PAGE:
Mobile security startup Fixmo adds partners

Four-year-old Toronto startup Fixmo Inc. is in the business of securing mobile devices, and is developing some impressive connections.

A year after its founding in 2009, the mobile security firm linked up with the U.S. National Security Administration (NSA). The agency had developed software called AutoBerry to proect its BlackBerry smartphones against tampering, and wanted a commercial partner to help build on that software.

Though Fixmo was a year old at the time, Rick Segal, its founder and chief executive, had a track record – his past jobs included president of Toronto-based e-business solutions company Microforum Inc. and of Chapters Online and partner at venture capital firm JLA Ventures, plus stints at TMS Consulting and Microsoft. And Fixmo’s small size was an advantage, says Tyler Lessard, its chief marketing officer. “We could be nimble enough to really react to their requirements because we didn’t have a lot of legacy products.”

That relationship is a strong selling point, says John MacBeth, president of Mobileyes Solutions Inc. , a Fixmo partner in Ottawa. “It’s within the first two or three sentences of our introduction.”

When Fixmo started, the BlackBerry was the overwhelming favourite smartphone for businesses, especially those concerned about security. But as Apple Inc.’s iPhone and iPad and phones based on Google Inc.’s Android operating system have taken more and more of the market, corporate customers have been looking for a way to manage a mixture of products and to provide Apple and Android devices with the same level of security as the BlackBerry.

“It’s more employees dictating what companies are going to be allowing employees to use,” says Krista Napier, senior mobility analyst at research firmInternational Data Corp. (Canada) Ltd. In Toronto. Employers need tools to manage not just the physical devices, but the whole mobile experience including apps and data, Napier says.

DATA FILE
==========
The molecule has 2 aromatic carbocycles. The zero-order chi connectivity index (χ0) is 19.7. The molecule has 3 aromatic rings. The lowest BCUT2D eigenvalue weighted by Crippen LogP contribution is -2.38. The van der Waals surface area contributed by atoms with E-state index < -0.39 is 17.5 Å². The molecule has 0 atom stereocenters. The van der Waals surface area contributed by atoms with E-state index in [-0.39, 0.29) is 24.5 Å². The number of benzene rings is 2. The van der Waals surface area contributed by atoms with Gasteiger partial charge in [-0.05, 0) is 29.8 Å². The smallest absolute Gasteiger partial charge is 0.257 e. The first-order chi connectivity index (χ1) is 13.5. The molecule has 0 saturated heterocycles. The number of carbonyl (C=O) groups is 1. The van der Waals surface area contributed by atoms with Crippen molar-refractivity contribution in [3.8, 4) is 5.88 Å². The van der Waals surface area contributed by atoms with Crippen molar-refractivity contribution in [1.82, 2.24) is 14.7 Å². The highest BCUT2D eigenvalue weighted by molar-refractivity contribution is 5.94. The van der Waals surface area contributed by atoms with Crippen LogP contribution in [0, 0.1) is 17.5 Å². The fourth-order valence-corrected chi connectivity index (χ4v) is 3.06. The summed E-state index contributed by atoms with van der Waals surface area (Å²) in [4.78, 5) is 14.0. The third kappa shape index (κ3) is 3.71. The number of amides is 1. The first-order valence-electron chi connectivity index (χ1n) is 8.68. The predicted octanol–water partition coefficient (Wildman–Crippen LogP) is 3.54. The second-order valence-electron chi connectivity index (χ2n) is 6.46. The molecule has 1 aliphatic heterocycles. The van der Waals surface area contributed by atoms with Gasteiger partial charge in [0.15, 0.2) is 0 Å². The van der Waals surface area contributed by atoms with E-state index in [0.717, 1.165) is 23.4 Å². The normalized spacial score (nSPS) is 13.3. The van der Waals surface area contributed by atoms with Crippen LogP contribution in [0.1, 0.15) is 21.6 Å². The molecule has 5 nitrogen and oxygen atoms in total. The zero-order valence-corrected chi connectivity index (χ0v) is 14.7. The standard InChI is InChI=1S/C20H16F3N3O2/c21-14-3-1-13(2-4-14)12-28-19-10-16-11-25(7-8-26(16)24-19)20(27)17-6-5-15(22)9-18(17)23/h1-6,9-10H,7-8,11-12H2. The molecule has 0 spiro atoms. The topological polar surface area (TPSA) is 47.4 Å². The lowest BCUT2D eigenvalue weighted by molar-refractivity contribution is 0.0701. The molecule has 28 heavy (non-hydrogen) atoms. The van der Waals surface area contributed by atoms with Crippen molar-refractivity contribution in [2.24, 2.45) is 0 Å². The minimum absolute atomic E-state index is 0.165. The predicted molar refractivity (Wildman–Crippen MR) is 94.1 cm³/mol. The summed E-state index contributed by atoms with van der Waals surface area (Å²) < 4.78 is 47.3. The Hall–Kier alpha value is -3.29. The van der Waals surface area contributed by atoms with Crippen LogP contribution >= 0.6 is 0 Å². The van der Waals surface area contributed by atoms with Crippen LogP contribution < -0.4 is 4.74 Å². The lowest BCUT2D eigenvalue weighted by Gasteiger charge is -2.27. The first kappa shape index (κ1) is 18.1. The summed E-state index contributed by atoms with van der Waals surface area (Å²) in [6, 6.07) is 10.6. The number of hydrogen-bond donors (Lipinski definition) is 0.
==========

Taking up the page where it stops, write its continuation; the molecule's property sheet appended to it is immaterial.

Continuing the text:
Fixmo markets a suite of data security, device security and compliance products for all three platforms.

On Apple and Android devices, Fixmo provides a secure container within which all business applications run (recent versions of the BlackBerry operating system have something similar built in with a feature called BlackBerry Balance). Lessard says this helps address the bring your own device trend, where employees are increasingly using their own smartphones for work and mixing personal and business apps on one device.

Fixmo also found ways – it works a bit differently on iPhones and iPads from the other platforms – to lock down business data and applications when a phone is lost or stolen, even if the phone’s SIM card has been removed.

Fixmo allows users to unlock the work side of their device with a custom gesture. (Image: Fixmo)

MacBeth says the multi-platform offering appeals to public-sector customers whose employees are pushing them away from relying mainly on BlackBerrys. Fixmo “provides us in a very simple way an alternative to BlackBerry with much of the same security,” he says.

In the past year two major manufacturers of Android phones have invested in Fixmo. Last August Motorola Solutions Venture Capital invested something between $1 million and $5 million in Fixmo. The relationship started with Fixmo working with Motorola Solutions, the company’s integration business, which was looking to branch out from custom ruggedized mobile devices to integrating commercial mobile devices, Lessard says.

In January, similar collaboration with Samsung led to Samsung Venture Investment Corp. to invest an undisclosed amount in Fixmo.

On Feb. 20, Fixmo added three more names to its substantial list of partners: mobile security provider Fiberlink of Philadelphia; app security and management firm MobileIron of Mountain View, Calif., and mobile device management vendor AirWatch of Atlanta.

Working with 3 Hong Kong, a division of Hutchison Telecommunications Hong Kong Holdings Ltd., Fixmo has also developed a consumer smartphone security product that mobile carriers can offer under their own brand. In mid-February, the company announced plans to offer that product under its own brand, asFixmo SafeWatch.

Napier says Fixmo is in a young market with lots of growth potential, but also one with many players, some of them large. Major firms like IBM and SAP are interested in this space, she says, along with many smaller companies. The next couple of years will see some consolidation. Fixmo’s challenge will be to be one of the survivors.

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Grant Buckler
Grant Buckler
Freelance journalist specializing in information technology, telecommunications, energy & clean tech. Theatre-lover & trainee hobby farmer.

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